2. Diorissimo - This is my 2nd favorite scent. It was created by Dior perfumer Edmond Roudnitska in 1956. It's light and floral, with lily of the valley and jasmine. It's hard to find, although Saks still carries it, and of course, there's always eBay. I like to wear it in the spring and summer; it's too light for fall or winter. I've read it was a favorite of Princess Diana.

3. Banana Republic Classic - This is what I usually wear to work. It's a citrusy, light cologne. It sort of smells like good soap; a clean scent that's never overpowering.

4. Rosewood by Banana Republic - This is a warm, sweet (but not too sweet) scent, with bergamot and amber. The spray bottle is poorly designed, though: domed at the bottom in such a way that it's impossible to use all of it by about a fourth, so until/unless the bottle is redesigned, this is a scent I won't be wearing again.

5. Tresor by Lancome - Created by Sophia Grojsman in 1990, this is the strongest scent I own. It smells of rose, amber and musk. It's almost too strong for me; I'd love a lighter version. I only wear this in the winter.

6. 4711 -This is also a light, citrusy, unisex cologne. 4711 was created in Cologne, Germany in the early 18th century. It's called 4711 because that's the address of the house of Wilhelm Mülhens, who manufactured it. I like to wear it in the summertime, by you can wear 4711 year 'round. I keep this in the medicine cabinet for guests.

7. Jean Nate - This is a light, lemony scent. I don't wear it much anymore, but when I was in high school, I loved this scent and wore it often. It was created in 1935 by Charles of the Ritz. It's still around, but these days it's manufactured by Revlon. It's very inexpensive; a good buy.

Saturday, January 17, 2009

Patrick's Saturday Six #249 - Words

Here’s another set of questions from Patrick to help you get your Saturday off to a good start! If you want to play too, click HERE.

1. What commonly-used word in speech annoys you the most? When did you hear it last used? "Proactive", as in "We need to get proactive about this" always really chaps my hide. I think I last heard it (I try to shut it out) in some smarmy video relating to goals for 2009 performance reviews at work last week.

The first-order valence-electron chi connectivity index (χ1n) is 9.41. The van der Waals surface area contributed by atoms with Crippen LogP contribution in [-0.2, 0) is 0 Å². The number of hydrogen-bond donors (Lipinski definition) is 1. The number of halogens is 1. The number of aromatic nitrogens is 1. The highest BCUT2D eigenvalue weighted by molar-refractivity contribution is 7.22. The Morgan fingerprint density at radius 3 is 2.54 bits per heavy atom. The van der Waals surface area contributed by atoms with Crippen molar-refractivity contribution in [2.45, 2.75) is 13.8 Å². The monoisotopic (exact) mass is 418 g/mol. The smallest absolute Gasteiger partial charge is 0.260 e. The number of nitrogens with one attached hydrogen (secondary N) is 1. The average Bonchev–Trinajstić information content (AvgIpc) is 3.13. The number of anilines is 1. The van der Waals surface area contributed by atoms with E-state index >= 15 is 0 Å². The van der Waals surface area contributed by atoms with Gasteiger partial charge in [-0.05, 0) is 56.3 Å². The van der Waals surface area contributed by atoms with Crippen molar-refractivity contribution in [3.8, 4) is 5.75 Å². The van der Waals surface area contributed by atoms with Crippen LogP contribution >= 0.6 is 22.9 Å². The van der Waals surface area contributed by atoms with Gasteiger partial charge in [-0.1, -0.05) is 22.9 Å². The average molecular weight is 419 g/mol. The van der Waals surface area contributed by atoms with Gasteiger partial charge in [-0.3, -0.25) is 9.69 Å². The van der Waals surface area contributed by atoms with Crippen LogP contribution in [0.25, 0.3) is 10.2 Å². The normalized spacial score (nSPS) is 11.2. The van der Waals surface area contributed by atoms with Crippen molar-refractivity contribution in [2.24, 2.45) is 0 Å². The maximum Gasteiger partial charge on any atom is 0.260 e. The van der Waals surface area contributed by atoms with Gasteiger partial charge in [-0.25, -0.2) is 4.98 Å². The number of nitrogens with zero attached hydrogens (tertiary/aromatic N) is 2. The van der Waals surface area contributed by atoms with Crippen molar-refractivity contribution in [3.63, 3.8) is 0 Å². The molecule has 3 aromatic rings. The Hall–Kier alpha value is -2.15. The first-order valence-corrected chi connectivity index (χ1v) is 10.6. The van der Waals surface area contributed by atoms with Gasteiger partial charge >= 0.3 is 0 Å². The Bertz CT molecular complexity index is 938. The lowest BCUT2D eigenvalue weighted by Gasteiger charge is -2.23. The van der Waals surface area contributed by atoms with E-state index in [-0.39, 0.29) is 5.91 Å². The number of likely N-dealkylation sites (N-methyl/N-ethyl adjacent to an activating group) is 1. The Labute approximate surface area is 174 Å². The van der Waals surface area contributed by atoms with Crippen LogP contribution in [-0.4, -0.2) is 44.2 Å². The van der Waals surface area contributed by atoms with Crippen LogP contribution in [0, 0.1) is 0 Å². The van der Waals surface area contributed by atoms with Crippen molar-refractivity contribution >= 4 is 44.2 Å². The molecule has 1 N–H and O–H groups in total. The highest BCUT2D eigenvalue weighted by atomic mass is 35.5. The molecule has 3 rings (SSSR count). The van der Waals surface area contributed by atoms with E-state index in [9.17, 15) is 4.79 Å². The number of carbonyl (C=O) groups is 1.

2. Which commonly-used word annoys you the most when you hear it mispronounced? What’s the most common mispronunciation you hear for this word? Nuclear (NU-KU-LURE) which was mispronounced ad nauseum by Sarah Palin while she campaigned, and of course by our outgoing fearless leader. But since it's coming up...FEB-YOU-AIR-EEE is a close second.

3. Which word(s) do you wish people would use more often? Hmmm, it's a phrase that actually comes to mind: "You deserve a raise!" :)

4. Take the quiz: What’s Your Word?

Your Word is "Fearless"

You see life as your one chance to experience everything, and you just go for it!

You believe the biggest risk is being afraid and missing out on something amazing.

Sometimes your fearlessness means you're daring. You enjoy risky activities.

And sometimes your fearlessness means you're courageous. You're brave enough to do the right thing, even when it's scary.

5. Which internet expression or abbreviation do you use most often?

Probably, ttyl (talk to you later).

6. Which internet expression or abbreviation would you most like to see disappear forever?LOL, which is endlessly overused.

Friday, January 16, 2009

daily routines...